Intimate Theatre

A landmark building for its north London community with a rich theatrical history that is in danger of being demolished.

Intimatetheatre london exterior mainfacade c davidreed detail
521 Green Lanes, Palmers Green, London N13 4DH
Risk Rating
6 (Community Value: 2 Star Rating: 1, Risk Factor: 3)
Local Authority
London Borough of Enfield
Local Group
Save The Intimate Theatre Group / St Monica’s Players
Roman Catholic Diocese of Westminster
Saint Monica’s Church Parish
Date of Construction
Asset of Community Value


The theatre was originally built as a church hall for St. Monica’s Roman Catholic Church, but became a full-time repertory theatre in 1935 when actor John Clements, who had an ambition to run his own company, leased the building from the church authorities. It continued to stage weekly repertory theatre until 1969 and is now considered a rare survivor of a building that illustrates repertory theatre design in the inter-war period. 

After rep closed, the theatre became home to local drama and music societies. In 1988 an application for change of use from theatre to parish community centre. incorporating smaller theatre and facilities for arts and social centre activities. was granted despite much opposition. The Intimate Theatre was used by amateur theatre groups, doubling as a church hall. 

In addition to the clear architectural interest, the Intimate Theatre has a rich social and cultural history, including hosting the first complete play to be broadcast live by the BBC, becoming a pioneer in live transmissions of complete dramas to television. Many famous names have trodden the boards at the theatre, including Richard Attenborough who made his professional stage debut there in 1941 and David Bowie who appeared at the theatre in 1968 as a part of the Lindsay Kemp Company.

The building is locally listed and a local group campaigning to save the building successfully applied to have the building listed as an Asset of Community Value.

Why is this theatre at risk?

The Intimate Theatre has been on the Theatres at Risk Register since 2019.

St Monica’s Catholic Church considers that the theatre building is no longer fit for purpose and wishes to redevelop the theatre to build a new parish hall and residential accommodation. The proposals will not only demolish a building that is locally listed but also will not provide for any new theatre space.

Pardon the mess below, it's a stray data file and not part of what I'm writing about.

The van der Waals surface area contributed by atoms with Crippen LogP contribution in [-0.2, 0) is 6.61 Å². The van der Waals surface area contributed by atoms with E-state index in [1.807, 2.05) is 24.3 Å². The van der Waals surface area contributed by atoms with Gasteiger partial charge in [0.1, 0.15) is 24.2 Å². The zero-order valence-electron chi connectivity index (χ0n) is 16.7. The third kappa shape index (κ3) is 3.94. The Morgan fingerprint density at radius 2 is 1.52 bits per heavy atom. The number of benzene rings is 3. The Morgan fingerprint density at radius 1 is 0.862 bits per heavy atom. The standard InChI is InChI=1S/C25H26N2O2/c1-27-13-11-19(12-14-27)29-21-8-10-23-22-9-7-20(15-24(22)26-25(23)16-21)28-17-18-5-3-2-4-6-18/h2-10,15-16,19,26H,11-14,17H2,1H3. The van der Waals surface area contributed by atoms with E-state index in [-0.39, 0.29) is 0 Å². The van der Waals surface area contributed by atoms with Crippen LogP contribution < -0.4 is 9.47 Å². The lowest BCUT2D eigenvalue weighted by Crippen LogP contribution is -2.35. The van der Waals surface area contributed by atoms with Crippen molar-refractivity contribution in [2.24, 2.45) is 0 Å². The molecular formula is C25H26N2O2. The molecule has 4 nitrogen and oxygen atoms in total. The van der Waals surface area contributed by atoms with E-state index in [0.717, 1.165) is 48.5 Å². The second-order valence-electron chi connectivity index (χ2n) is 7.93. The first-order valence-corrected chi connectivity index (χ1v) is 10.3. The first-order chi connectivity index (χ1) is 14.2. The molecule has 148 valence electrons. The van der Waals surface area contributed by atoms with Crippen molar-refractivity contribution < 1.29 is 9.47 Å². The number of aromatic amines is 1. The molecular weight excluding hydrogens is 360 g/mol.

In February 2019, Theatres Trust submitted an application to statutorily list the building, which was unfortunately unsuccessful. A subsequent review of the listing decision was also unsuccessful.

In May 2019, St Monica’s Catholic Church submitted a planning application for the redevelopment of the Intimate to Enfield Council. Despite the building’s history as a theatre and the building’s current lawful use including theatre use, the applicant actively sought to disregard the role of Theatres Trust as a statutory consultee when the proposals were submitted for planning in May 2019. Initially, we were not formally consulted by the council, but we were alerted to the application submission by the campaign group. We wrote to strongly oppose the scheme and to remind the council of our role as a statutory consultee. We were eventually formally consulted on the proposals in August 2019.

Planning permission was approved by the Planning Committee in November 2020.

Theatres Trust has subsequently requested that the application is called-in to the Secretary of State for Housing, Communities and Local Government, who has the power to take over planning applications rather than letting the local authority decide. It is our belief that the owner has not sufficiently demonstrated that retaining the building as a theatre would be unviable and that the demolition plans are in opposition to Enfield’s own Local Plan, which seeks to address an identified lack of arts and cultural services and venue provision in the borough, including studio and rehearsal spaces. A decision on the call-in is pending, however, should this be turned down the future for the theatre is bleak.